Day 4: Haputale (Horton’s Plain National Park)
From Kandy, you can take the local train over to Nuwara Eliya or Haputale. The main highlights of Horton’s Plain National Park are actually the hikes to do here, specifically World’s End that I mentioned earlier in the hiking itinerary. However, like most national parks in Sri Lanka, it is blooming with diverse wildlife. Here, you can see leopards, sambar deer, and more.
Day 5: Yala National Park
Yala is Sri Lanka’s most popular national park for one reason: the elusive leopard. This large national park on the southeastern region of the country is home to several dozen wild leopards that roam freely. I only managed to see one during a four-hour game drive but that alone was worth the $70 for the safari. Other animals you can see at Yala National Park include elephants, crocodiles, water buffalo, wild boars, mongooses, and a lot of crazy colorful birds.
Day 6: Udawalawe National Park
Udawalawe National Park is one of Sri Lanka’s most visited national parks. The main draw are the large elephant herds that roam through the region. There are an estimated 250 wild elephants in Udawalawe National Park. If spotting an elephant is your goal, Udawalawe is your best bet.
Day 7: Hikkaduwa (Sea Turtles) or Mirissa (Whale Watching)
This will take you back towards the coast and closer to the airport so you don’t have to worry too much about transit back. Mirissa is one of Sri Lanka’s trendiest and most popular beach destinations. However, it is also the whale watching capital of Sri Lanka. Blue whales roam just off the coast of Mirissa, which is an incredible sight to behold. I’ve heard from a friend that you could also shell out something crazy like $300 to swim with them. Mirissa is also home to Turtle Bay, a small beach frequented by sea turtles. I only saw about three during my two hours there but it was a majestic experience nonetheless.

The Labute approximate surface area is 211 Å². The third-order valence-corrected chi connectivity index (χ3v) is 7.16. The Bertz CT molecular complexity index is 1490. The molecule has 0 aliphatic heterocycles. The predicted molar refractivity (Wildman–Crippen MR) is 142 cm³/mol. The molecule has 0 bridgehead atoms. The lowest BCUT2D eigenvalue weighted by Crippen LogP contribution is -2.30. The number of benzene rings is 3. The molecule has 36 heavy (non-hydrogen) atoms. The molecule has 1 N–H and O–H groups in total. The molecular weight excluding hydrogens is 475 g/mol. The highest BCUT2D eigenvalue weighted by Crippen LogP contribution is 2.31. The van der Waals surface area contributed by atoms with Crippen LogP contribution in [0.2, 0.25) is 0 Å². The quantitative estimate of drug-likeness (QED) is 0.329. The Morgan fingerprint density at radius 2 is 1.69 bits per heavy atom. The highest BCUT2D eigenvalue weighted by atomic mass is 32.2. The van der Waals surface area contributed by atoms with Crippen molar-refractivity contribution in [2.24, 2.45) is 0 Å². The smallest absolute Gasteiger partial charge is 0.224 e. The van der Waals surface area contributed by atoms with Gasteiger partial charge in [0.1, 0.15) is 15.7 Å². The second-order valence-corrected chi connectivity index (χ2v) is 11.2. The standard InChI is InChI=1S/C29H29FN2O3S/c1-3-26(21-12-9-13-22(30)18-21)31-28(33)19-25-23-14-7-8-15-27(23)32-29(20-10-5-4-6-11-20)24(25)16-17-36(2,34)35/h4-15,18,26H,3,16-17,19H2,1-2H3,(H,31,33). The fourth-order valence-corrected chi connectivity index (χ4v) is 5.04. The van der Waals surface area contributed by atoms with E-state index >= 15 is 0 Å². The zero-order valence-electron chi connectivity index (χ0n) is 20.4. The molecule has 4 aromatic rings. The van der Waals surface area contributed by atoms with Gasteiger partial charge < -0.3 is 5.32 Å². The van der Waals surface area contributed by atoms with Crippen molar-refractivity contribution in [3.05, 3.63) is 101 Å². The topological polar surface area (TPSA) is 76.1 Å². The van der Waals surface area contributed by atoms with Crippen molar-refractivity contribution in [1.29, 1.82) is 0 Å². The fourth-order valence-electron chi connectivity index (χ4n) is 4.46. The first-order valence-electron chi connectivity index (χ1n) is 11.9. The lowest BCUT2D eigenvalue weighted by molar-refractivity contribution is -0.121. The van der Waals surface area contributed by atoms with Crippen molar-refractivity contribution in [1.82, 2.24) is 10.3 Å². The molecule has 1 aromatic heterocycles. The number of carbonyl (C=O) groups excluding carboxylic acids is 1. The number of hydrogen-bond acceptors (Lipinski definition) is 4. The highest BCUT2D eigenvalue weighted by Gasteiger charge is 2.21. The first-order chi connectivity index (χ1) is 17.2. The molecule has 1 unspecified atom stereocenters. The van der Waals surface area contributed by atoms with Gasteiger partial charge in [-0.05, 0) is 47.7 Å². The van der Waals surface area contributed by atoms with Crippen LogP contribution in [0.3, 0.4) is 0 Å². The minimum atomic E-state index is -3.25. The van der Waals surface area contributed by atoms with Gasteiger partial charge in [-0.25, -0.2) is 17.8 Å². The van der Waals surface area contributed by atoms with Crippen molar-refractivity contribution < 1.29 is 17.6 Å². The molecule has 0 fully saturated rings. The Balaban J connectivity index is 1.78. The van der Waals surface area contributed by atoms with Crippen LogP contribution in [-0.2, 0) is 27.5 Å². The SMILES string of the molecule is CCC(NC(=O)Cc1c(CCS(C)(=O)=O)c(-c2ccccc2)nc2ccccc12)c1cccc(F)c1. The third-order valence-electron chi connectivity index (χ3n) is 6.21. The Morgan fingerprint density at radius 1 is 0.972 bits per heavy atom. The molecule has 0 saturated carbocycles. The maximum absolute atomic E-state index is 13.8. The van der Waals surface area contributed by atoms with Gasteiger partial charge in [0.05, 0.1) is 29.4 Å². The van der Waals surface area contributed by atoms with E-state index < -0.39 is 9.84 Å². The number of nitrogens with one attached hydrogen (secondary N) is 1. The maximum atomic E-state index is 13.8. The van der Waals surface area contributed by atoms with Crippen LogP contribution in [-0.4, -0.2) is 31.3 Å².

An alternative to Mirissa is Hikkaduwa a bit further west up the coast. It is home to sea turtles that you can find hanging out on the beach in the mornings. You can also release baby sea turtles into the ocean depending on the timing of your visit. Seriously, Sri Lanka has everything.
If you aren’t convinced by now that Sri Lanka is totally the best place ever, I don’t know what else to tell you. It has everything you could ask for. I came into the country with very little knowledge or expectations and walked away with unforgettable adventures.
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More on Sri Lanka
- Everything You Need To Know Before Going To Sri Lanka
- The Perfect 3 Week Sri Lanka Itinerary for Backpackers
- The Ultimate 2 Week Sri Lanka Itinerary
- The Complete Guide to Anuradhapura, Sri Lanka
- The Best Things To Do In Polonnaruwa, Sri Lanka
- How To See The Elephants At Minneriya National Park, Sri Lanka
- The Complete Guide to Hiking Adam’s Peak in Sri Lanka